Construction & Real Estate

Previously in this series, the Notice to Contractor condition precedent was discussed in the context of actions in connection with payment bonds. In addition to the Notice to Contractor, Section 713.23(1)(d) of Florida’s Construction Lien Law requires a lienor, as a condition precedent to recovery under a payment bond, to serve a written “Notice of

On May 21, 2014, Florida’s Second District Court of Appeals issued an opinion in Snell v. Mott’s Contracting Services, Inc. affecting construction claims of lien and arbitration proceedings. The court examined the question of whether the award of attorneys’ fees was proper in an arbitration proceeding pursuant to Florida’s Construction Lien Law.

The court held

Before, beginning, or within 45 days after beginning to furnish labor, materials, or supplies, a lienor who is not in privity with the contractor, except a laborer, shall serve the contractor with notice in writing that the lienor will look to the contractor’s bond for protection on the work. Fla. Stat. § 713.23(1)(c). If

In order for a supplier of materials or a “materialman” to have a construction lien on a property, his product must either be specially fabricated or actually incorporated into the property. Specifically, Florida’s construction lien statute defines “furnish materials” to mean “to supply materials which are incorporated in the improvement including normal wastage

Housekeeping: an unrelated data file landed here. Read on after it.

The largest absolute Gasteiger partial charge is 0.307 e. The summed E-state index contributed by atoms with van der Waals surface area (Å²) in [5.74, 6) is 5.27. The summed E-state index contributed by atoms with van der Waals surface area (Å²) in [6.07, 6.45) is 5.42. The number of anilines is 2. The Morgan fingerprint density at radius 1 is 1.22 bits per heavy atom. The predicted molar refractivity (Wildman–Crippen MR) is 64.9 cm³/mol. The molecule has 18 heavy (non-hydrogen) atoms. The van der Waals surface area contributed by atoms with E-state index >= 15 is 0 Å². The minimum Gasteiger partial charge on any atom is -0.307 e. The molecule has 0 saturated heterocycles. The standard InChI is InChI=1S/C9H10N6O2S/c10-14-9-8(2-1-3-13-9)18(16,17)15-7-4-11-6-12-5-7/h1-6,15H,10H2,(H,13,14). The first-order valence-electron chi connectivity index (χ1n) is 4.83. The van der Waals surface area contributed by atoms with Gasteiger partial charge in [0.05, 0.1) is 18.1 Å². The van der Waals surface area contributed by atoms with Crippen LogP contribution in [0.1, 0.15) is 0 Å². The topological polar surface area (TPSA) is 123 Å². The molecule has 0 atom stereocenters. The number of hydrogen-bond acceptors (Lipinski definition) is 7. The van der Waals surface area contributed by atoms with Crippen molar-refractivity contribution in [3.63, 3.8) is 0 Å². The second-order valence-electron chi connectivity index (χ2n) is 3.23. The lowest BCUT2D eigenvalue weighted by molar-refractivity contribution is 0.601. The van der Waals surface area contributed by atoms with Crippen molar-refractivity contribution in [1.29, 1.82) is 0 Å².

Florida construction lien law specifically addresses the situation where one performs services or furnishes materials for the purpose of making a site suitable for construction of an improvement. This typically occurs in the context of subdivisions. Under Fla. Stat. § 713.04, any lienor who, regardless of privity, performs services or furnishes material to

Previously in this series, I discussed the property that could be the subject of a construction lien. In this part, we take a look at the definition of improvement and the “permanent benefit” requirement.

The Florida Construction Lien Law defines an “improvement” as “any building, structure, construction, demolition, excavation, landscaping, or any part thereof

Pursuant to the Construction Lien Law statute, a laborer is any person other than an architect, landscape architect, engineer, surveyor and mapper, and the like who, under a properly authorized contract, personally performs on the site of the improvement labor or services for improving real property and does not furnish materials or labor service of